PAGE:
The global economic downturn that began in December 2007 and ended in April 2009 influenced the real estate environment more than any other occurrence. This period of economic turmoil is called the Great Recession, when many faced unprecedented financial challenges.
The Great Recession was caused by what has now become known as the Great Financial Crisis (GFC), which began as a boom in the housing market.
Understanding the Great Recession
The U.S. economy had been in a state of growth for several years by the turn of the century. The housing market had seen its share of ups and downs, but in 2001, something happened. As the graph below displays, the number of new one-family homes for sale in the U.S. began climbing drastically in April
Housing Demand and Lending
New homes were in demand, and companies were building them in a frenzy. Sub-prime mortgages—basically home loans given to risky borrowers—were approved to take advantage of the millions of dollars that were pouring in. A risky borrower might have a less-than-stellar credit history, questionable income stability, and a high debt-to-income ratio. Subprime mortgages were also popular among homebuyers who were purchasing second homes.
Furthermore, subprime mortgages often have adjustable interest rates. Subprime lenders offered consumers mortgages with low interest rates for a short period. However, the interest rates jumped considerably once the initial period was over. The average subprime mortgage interest rate from 1998 to 2001 was much higher than conventional mortgage rates by as much as 3.7 percentage points.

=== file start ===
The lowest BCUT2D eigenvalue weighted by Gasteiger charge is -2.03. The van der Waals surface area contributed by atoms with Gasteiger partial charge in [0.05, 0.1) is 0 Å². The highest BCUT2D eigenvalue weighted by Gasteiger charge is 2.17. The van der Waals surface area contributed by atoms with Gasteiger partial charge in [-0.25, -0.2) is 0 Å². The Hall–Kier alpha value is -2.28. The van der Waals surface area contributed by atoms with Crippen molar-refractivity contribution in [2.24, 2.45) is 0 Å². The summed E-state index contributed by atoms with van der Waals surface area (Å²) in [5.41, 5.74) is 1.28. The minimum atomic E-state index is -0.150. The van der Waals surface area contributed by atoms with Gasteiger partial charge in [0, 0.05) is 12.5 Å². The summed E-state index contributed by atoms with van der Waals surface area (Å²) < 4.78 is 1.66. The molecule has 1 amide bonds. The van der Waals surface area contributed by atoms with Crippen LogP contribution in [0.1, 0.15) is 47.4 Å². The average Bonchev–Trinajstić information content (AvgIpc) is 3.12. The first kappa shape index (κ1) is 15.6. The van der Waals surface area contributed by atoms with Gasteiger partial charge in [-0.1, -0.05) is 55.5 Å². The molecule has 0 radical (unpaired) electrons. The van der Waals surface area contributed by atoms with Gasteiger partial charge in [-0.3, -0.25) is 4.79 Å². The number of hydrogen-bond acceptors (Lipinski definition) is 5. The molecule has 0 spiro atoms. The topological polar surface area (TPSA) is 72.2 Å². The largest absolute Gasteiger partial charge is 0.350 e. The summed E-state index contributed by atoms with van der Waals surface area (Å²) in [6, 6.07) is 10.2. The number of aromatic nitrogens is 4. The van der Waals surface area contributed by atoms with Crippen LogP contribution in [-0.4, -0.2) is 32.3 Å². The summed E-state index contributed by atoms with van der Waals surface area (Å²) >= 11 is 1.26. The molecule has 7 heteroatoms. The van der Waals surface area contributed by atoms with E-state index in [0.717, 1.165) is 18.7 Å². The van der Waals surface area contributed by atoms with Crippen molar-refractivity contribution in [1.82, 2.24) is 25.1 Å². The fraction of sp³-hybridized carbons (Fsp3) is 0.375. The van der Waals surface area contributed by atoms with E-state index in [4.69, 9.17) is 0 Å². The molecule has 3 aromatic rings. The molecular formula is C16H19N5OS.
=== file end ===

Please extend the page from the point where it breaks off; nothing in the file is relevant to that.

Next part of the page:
At the time, lenders specifically targeted these home buyers for subprime mortgages.
In a practice that began in the 1960s, mortgages were securitized into mortgage-backed securities (MBS) and sold to investors as collateralized mortgage obligations—which promise income streams for investors—and credit default swaps, which act as a hedge against the risk of default. In a credit default swap, an investor purchases a security at a premium and promises to pay the security's value and interest payments if there is a default.
During the period leading up to the market crash, both foreign and domestic investors continued to pour money into the real estate industry. Regarding sub-prime mortgages, these loans were packaged together, so investors bought securitized packages of mortgages believing that they would make millions—and they did. Once the subprime mortgage borrowers began to default, investors began to lose money. The graph below shows delinquency rates on single-family residential mortgages, starting in 2006 and peaking in 2010.
As the crisis grew, numerous foreclosures and defaults crashed the housing market, vastly depreciating the value of the deliberately obscure financial securities directly tied to subprime mortgages (e.g., mortgage-backed securities). The fallout created a ripple effect throughout the entire global financial system. Banks in the United States and around the world began to fail because they were heavily invested in these securities and swaps. Ultimately, the U.S. federal government intervened to mitigate the damage.